New rules on anti-money laundering could create an unprecedented central registry of European businesses’ real owners before 2018 after being agreed on by the European Council and endorsed by the European Parliament. The fourth directive on anti-money laundering (AMLD4) – to stop terrorist financing and reduce tax crime – gives member states two years to complete a register of the ultimate or ‘beneficial’ owners of legal entities within their countries, including corporations and trusts.
The register will be accessible by authorities and their financial intelligence units ‘without restriction’.
Other ‘obliged entities’ who will be granted access to the register include journalists who can prove a legitimate interest in the information they are seeking and banks who require such information to complete due diligence obligations on customers. Legitimate interest is described by the European Parliament as suspected money laundering, terrorist financing and ‘predicate’ offences that may help to finance terrorism including tax crimes, corruption and fraud. Public access to the registries will also be available subject to an online registration by the person applying for the information, and payment of a nominal administrative fee.
The company information available through the registry will include the beneficial owner’s name and date of birth, their nationality and country of residence and details of the ownership, without exemptions, save for ‘exceptional circumstances’. However, details on trusts will only be available to authorities and obliged entities.
Britain pledged to create publicly accessible company registers in October 2013, making it the first country to commit to an obligatory public register. Banks, law firms, auditors, casinos and property agencies will also be expected to meet new reporting obligations under the directive, to alert authorities to suspicious transactions by their clients. And special measures will be implemented for politically-exposed persons (PEPs) who are deemed to be at a higher risk of corruption because of the positions they hold. For such individuals – including members of parliament and government, heads of state, Supreme Court judges and their families – the directive says additional measures should be put in place to establish sources of wealth, particularly within high-risk business relationships with PEPs.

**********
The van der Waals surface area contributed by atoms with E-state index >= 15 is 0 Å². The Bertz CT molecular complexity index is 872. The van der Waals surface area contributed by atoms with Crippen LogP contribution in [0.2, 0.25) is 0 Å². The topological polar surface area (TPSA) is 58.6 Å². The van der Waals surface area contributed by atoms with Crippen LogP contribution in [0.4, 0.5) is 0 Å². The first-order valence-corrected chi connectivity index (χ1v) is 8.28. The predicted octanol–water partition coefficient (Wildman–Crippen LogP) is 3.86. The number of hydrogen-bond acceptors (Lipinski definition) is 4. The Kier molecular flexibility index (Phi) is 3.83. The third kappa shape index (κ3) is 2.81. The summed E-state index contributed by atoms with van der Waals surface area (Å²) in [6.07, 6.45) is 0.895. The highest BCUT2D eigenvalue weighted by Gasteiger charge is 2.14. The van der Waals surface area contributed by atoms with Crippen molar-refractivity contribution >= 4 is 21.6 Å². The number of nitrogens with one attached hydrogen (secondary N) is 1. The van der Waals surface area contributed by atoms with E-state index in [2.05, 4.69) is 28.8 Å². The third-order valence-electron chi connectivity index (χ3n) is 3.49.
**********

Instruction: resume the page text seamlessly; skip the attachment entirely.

Another regulation, voted in by Members of the European Parliament, involves rules surrounding ‘transfers of funds’ and aims to better record payers and payees’ assets as they move funds through the payment chain. This rule could take effect across all European member states as soon as July this year.
Analysts say AMLD4 shows the European Parliament is clearly backing a public beneficial ownership register to break with the tradition of disguised company ownership. Crime and corruption is often cited by G8 members as a hindrance to their promotion of global stability and economic growth as they encourage other countries, especially in the developing world, to meet AML/CFT requirements.
According to the UN, money laundering via the financial system represented $1.6tn – around 3 per cent of GDP – in 2009.
BIIA Editorial Comment: Why would one need a special register? Owners of businesses and those holding proxies must be registered by law. Thus business registers already contain the required information. Nevertheless in the absence of small business registers it would be advisable to extend the filing requirements using existing business registers rather than creating new ones. BIIA had asked these questions in a previous post.
The other question is why restricting access to the data? Business registers have been created to provide transparency. Preventing access to such information to the general public, grantors of trade credit and credit information businesses is counterproductive.